I created a four problem MC quiz about inverse trig functions. I started this quiz in student-led mode which means that each student can progress through the quiz at his/her own pace. The teacher can choose whether to provide immediate feedback after each question or not; I chose to provide immediate feedback and stressed to my students the importance of giving each student the opportunity to answer the question rather than sharing answers, which they respected. My students are pretty good about focusing on the process rather than just on getting the right answer, but I would probably change this setting if I had students who just focus on the answers rather than the “why” of it all. The live class results during the quiz showed how many questions each student had answered so far and their cumulative score so far, and I was able to download an excel file after ending the quiz that showed each student’s response to each individual question.

Exit slip: 

The exit slip is a ready-to-use template. All you do is start the exit slip and three questions are posed to students. The first question is a multiple-choice question that asks students to rate their understanding of today’s lesson. The second question is a free-response question that asks students what they learned today. The third question asks students to solve the question posted on the board (you can watch my video response here: We recorded it at the Smartboard using Screenr, another freebie). Again, I can download an excel file of student responses. My students thought the exit slip was very cool as they have had a sub for the past two days while I attended the Schools for the Future Conference and wanted to make sure I knew what their concerns and questions are at this point. I think this is a good way to end a lesson, but I’d like to be able to modify it as an entrance slip to see how they felt about the homework and to let me know what their questions are.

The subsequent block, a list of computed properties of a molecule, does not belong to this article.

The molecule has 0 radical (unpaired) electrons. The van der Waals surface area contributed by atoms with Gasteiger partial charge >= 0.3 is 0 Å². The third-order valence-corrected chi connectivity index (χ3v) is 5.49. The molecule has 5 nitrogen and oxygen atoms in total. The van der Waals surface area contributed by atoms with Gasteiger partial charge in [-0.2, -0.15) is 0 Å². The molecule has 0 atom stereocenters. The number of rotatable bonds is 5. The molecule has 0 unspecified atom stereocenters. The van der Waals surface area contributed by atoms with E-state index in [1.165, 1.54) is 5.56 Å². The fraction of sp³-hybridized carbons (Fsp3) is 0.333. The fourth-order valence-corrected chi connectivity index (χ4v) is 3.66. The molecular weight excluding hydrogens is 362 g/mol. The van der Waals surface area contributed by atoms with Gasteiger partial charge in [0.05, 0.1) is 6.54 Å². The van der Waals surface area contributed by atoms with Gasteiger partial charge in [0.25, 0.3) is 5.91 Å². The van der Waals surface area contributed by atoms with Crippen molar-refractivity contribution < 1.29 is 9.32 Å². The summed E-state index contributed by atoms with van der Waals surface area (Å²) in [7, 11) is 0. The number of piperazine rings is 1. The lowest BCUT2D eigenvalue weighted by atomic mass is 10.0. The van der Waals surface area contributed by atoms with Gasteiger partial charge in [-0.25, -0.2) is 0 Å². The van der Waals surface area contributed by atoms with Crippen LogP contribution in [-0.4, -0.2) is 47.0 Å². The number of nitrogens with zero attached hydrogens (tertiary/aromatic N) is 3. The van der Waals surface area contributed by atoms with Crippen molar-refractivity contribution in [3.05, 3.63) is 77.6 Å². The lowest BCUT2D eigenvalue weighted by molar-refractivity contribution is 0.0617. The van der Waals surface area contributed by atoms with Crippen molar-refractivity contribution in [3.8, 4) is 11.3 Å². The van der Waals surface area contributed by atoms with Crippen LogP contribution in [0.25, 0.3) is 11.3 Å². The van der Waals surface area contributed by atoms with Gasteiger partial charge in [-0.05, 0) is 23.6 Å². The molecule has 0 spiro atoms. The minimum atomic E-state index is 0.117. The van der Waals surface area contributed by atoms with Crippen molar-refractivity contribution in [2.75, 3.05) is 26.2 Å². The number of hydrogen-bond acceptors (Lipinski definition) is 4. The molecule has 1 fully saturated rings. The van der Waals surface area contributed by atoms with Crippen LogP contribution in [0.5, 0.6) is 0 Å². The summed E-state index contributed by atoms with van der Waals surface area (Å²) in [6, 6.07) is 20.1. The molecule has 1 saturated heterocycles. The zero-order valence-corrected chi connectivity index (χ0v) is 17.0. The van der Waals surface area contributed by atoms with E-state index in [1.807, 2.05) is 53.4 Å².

I definitely give Socrative two thumbs up! I have desperately missed my eInstruction student response system that I had at my previous school and have been looking for some sort of substitute. While I still want a student response system, this will definitely do for now. It actually has many of the features I used most often with my eInstruction system. I still need to try it out a bit more to use it on the fly, but I think the learning curve for this program is pretty small if you have any experience with student response systems. The downfall I see would be in using this for summative assessment if computer/smart phone access during the assessment would compromise test security and validity.



SOTF Conference

I am attending the Schools of the Future Conference the next two days. Very interesting keynote so far, discussing the use of gaming to promote deep engagement and learning. More to come…


Music Box

Whitney Music Box is a musical realization of the motion graphics of John Whitney as described in his book “digital harmony”. It’s mesmerizing, kinda trippy and very cool to watch. It also contains a variety of patterns and mathematics! It will appeal to your visual students, your auditory students, and even your kinesthetic learners with the handcrank version 17. Check it out here:

If you enjoy the Whitney Music Box, you may also like Wheel of Stars, a musical clock made of stars: